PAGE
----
Malaysian businesses are declining orders as migrant labor scarcity hits
Malaysian businesses, from palm oil plantations to semiconductor manufacturers, are declining orders and foregoing billions in sales due to a labor shortage of more than a million employees, which is jeopardizing the country’s recovery.
Despite lifting a COVID-19 freeze on recruiting foreign workers in February, Malaysia has not seen a significant return of migrant workers.
Export-reliant Malaysia relies on millions of foreigners for factory, plantation, and service sector jobs.
Malaysian manufacturers fear losing customers to other countries as growth picks up.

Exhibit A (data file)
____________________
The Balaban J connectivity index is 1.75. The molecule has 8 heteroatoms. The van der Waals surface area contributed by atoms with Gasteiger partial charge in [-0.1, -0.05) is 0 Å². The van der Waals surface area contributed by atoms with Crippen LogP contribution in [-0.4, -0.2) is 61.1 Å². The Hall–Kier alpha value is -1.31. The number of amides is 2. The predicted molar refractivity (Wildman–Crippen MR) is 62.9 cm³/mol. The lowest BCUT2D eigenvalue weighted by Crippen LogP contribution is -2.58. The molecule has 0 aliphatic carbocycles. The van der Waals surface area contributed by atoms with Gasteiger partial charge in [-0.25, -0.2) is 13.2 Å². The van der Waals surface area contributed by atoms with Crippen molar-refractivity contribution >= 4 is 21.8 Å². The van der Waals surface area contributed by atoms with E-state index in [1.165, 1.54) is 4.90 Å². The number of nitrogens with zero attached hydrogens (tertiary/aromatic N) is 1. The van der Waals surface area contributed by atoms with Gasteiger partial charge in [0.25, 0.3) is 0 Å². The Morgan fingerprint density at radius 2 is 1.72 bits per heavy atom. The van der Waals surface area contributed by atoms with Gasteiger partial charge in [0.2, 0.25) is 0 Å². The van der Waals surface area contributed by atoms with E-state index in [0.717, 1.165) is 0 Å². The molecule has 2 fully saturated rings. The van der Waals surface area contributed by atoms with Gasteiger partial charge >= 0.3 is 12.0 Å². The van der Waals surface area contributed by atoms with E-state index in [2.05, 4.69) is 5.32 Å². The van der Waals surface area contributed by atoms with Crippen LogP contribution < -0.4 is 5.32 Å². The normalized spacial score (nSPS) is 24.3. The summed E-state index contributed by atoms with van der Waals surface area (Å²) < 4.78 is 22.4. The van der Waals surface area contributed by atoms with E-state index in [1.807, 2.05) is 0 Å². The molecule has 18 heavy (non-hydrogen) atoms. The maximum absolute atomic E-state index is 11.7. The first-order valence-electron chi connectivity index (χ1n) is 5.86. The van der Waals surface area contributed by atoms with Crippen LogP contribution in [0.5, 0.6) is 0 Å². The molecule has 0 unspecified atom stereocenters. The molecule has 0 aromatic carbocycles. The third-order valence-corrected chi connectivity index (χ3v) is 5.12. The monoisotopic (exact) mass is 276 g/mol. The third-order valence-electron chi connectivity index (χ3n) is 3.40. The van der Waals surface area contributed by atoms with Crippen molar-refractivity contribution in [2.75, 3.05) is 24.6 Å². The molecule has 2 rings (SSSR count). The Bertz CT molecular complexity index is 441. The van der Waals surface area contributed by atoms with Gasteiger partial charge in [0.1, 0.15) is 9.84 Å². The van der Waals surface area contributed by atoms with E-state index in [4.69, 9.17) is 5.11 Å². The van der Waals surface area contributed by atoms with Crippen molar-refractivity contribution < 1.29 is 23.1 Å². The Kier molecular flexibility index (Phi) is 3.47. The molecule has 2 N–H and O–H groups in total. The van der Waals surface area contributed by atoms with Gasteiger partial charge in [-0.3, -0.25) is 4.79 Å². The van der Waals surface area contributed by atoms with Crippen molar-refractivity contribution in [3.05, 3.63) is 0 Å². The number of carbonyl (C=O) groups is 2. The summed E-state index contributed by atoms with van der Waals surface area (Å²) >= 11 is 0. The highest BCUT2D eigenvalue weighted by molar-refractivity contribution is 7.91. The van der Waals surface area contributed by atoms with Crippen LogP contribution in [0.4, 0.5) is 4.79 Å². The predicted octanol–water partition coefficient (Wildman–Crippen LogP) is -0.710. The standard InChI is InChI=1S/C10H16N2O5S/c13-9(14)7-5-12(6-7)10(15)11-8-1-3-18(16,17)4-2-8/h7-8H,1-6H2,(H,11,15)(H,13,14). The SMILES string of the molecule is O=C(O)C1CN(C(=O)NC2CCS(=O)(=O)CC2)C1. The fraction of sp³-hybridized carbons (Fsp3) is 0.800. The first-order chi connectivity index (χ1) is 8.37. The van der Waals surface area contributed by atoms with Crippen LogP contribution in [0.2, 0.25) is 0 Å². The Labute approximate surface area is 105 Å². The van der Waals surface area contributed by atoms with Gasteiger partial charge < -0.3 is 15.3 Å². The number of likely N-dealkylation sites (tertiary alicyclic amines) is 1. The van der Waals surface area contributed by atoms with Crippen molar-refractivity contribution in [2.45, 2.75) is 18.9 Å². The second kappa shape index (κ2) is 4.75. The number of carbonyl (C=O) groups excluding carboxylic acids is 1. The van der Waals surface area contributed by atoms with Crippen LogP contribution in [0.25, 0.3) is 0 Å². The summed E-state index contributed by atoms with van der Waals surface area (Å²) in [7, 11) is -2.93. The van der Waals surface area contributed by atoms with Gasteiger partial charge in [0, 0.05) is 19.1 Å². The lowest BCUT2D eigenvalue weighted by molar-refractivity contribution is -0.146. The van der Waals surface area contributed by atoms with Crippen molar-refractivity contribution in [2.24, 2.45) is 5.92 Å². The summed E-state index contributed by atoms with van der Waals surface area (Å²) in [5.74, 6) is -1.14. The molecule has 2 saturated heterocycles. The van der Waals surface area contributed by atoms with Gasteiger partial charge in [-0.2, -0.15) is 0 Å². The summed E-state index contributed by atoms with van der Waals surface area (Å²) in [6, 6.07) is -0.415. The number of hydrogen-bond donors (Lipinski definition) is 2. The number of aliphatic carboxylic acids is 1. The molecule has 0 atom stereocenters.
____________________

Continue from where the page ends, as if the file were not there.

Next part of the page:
The palm oil industry warns that 3 million tonnes of the crop could be lost this year as fruit rots unpicked, costing $4 billion.
Bangladesh signed an agreement in December to send workers, but implementation was delayed.
Diplomats from Indonesia and Bangladesh said workers’ rights were part of the hold-up. Dhaka protested Malaysia’s proposed hiring process, citing fears the plan could lead to increased costs. The United States has banned seven Malaysian companies over the last two years over what Washington called forced labor.
This report’s information was first seen on Reuters; to read more, click this link.
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